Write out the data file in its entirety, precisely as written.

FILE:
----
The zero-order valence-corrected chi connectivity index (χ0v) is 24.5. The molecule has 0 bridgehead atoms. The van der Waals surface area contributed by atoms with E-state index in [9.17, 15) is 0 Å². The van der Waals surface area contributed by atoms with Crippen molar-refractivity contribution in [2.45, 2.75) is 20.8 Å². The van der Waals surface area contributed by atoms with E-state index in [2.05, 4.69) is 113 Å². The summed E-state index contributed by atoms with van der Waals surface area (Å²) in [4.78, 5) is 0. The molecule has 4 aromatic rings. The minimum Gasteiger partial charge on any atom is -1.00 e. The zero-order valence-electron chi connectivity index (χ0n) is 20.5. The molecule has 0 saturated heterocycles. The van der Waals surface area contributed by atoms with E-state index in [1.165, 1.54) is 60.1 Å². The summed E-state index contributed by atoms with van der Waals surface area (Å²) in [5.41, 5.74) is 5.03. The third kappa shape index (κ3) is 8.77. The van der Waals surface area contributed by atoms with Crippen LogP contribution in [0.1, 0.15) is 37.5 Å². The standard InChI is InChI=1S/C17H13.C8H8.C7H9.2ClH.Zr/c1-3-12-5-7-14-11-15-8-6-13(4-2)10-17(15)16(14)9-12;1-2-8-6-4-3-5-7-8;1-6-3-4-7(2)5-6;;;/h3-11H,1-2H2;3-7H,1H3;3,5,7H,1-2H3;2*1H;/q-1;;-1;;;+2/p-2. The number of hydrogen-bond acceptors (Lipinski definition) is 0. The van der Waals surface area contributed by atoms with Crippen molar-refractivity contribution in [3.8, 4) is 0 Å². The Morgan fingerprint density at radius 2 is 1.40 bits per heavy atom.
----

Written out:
The zero-order valence-corrected chi connectivity index (χ0v) is 24.5. The molecule has 0 bridgehead atoms. The van der Waals surface area contributed by atoms with E-state index in [9.17, 15) is 0 Å². The van der Waals surface area contributed by atoms with Crippen molar-refractivity contribution in [2.45, 2.75) is 20.8 Å². The van der Waals surface area contributed by atoms with E-state index in [2.05, 4.69) is 113 Å². The summed E-state index contributed by atoms with van der Waals surface area (Å²) in [4.78, 5) is 0. The molecule has 4 aromatic rings. The minimum Gasteiger partial charge on any atom is -1.00 e. The zero-order valence-electron chi connectivity index (χ0n) is 20.5. The molecule has 0 saturated heterocycles. The van der Waals surface area contributed by atoms with E-state index in [1.165, 1.54) is 60.1 Å². The summed E-state index contributed by atoms with van der Waals surface area (Å²) in [5.41, 5.74) is 5.03. The third kappa shape index (κ3) is 8.77. The van der Waals surface area contributed by atoms with Crippen LogP contribution in [0.1, 0.15) is 37.5 Å². The standard InChI is InChI=1S/C17H13.C8H8.C7H9.2ClH.Zr/c1-3-12-5-7-14-11-15-8-6-13(4-2)10-17(15)16(14)9-12;1-2-8-6-4-3-5-7-8;1-6-3-4-7(2)5-6;;;/h3-11H,1-2H2;3-7H,1H3;3,5,7H,1-2H3;2*1H;/q-1;;-1;;;+2/p-2. The number of hydrogen-bond acceptors (Lipinski definition) is 0. The van der Waals surface area contributed by atoms with Crippen molar-refractivity contribution in [3.8, 4) is 0 Å². The Morgan fingerprint density at radius 2 is 1.40 bits per heavy atom.